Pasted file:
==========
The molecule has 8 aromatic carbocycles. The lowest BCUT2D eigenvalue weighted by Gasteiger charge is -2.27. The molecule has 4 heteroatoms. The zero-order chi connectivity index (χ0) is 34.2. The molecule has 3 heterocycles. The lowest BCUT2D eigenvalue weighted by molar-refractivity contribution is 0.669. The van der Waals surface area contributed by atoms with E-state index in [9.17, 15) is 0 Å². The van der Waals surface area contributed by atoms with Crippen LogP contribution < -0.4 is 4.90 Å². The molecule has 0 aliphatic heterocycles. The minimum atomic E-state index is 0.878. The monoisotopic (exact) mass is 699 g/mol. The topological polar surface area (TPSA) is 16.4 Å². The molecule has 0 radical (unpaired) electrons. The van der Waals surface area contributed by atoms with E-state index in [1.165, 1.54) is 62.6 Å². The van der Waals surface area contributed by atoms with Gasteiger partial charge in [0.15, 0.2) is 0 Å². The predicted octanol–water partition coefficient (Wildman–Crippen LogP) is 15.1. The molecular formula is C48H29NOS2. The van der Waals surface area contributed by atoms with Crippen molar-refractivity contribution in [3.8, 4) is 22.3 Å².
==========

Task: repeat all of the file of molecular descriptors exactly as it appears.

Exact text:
The molecule has 8 aromatic carbocycles. The lowest BCUT2D eigenvalue weighted by Gasteiger charge is -2.27. The molecule has 4 heteroatoms. The zero-order chi connectivity index (χ0) is 34.2. The molecule has 3 heterocycles. The lowest BCUT2D eigenvalue weighted by molar-refractivity contribution is 0.669. The van der Waals surface area contributed by atoms with E-state index in [9.17, 15) is 0 Å². The van der Waals surface area contributed by atoms with Crippen LogP contribution < -0.4 is 4.90 Å². The molecule has 0 aliphatic heterocycles. The minimum atomic E-state index is 0.878. The monoisotopic (exact) mass is 699 g/mol. The topological polar surface area (TPSA) is 16.4 Å². The molecule has 0 radical (unpaired) electrons. The van der Waals surface area contributed by atoms with E-state index in [1.165, 1.54) is 62.6 Å². The van der Waals surface area contributed by atoms with Gasteiger partial charge in [0.15, 0.2) is 0 Å². The predicted octanol–water partition coefficient (Wildman–Crippen LogP) is 15.1. The molecular formula is C48H29NOS2. The van der Waals surface area contributed by atoms with Crippen molar-refractivity contribution in [3.8, 4) is 22.3 Å².